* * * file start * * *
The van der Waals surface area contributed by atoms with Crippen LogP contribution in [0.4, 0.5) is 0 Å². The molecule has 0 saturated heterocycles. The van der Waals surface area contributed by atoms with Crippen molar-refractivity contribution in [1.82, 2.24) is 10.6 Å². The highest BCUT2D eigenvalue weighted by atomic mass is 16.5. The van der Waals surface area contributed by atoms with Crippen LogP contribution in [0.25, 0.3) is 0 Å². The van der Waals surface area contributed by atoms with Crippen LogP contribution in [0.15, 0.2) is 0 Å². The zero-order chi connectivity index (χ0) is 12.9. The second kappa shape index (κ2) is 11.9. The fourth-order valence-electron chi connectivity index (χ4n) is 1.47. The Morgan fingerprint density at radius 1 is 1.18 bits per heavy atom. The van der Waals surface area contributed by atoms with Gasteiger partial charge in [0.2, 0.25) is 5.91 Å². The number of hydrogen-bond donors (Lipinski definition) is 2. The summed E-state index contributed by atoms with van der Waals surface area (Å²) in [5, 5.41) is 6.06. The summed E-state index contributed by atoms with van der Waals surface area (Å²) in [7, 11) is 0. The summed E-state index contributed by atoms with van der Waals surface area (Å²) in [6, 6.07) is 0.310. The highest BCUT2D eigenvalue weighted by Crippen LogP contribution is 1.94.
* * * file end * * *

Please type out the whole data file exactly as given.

The van der Waals surface area contributed by atoms with Crippen LogP contribution in [0.4, 0.5) is 0 Å². The molecule has 0 saturated heterocycles. The van der Waals surface area contributed by atoms with Crippen molar-refractivity contribution in [1.82, 2.24) is 10.6 Å². The highest BCUT2D eigenvalue weighted by atomic mass is 16.5. The van der Waals surface area contributed by atoms with Crippen LogP contribution in [0.25, 0.3) is 0 Å². The van der Waals surface area contributed by atoms with Crippen LogP contribution in [0.15, 0.2) is 0 Å². The zero-order chi connectivity index (χ0) is 12.9. The second kappa shape index (κ2) is 11.9. The fourth-order valence-electron chi connectivity index (χ4n) is 1.47. The Morgan fingerprint density at radius 1 is 1.18 bits per heavy atom. The van der Waals surface area contributed by atoms with Gasteiger partial charge in [0.2, 0.25) is 5.91 Å². The number of hydrogen-bond donors (Lipinski definition) is 2. The summed E-state index contributed by atoms with van der Waals surface area (Å²) in [5, 5.41) is 6.06. The summed E-state index contributed by atoms with van der Waals surface area (Å²) in [7, 11) is 0. The summed E-state index contributed by atoms with van der Waals surface area (Å²) in [6, 6.07) is 0.310. The highest BCUT2D eigenvalue weighted by Crippen LogP contribution is 1.94.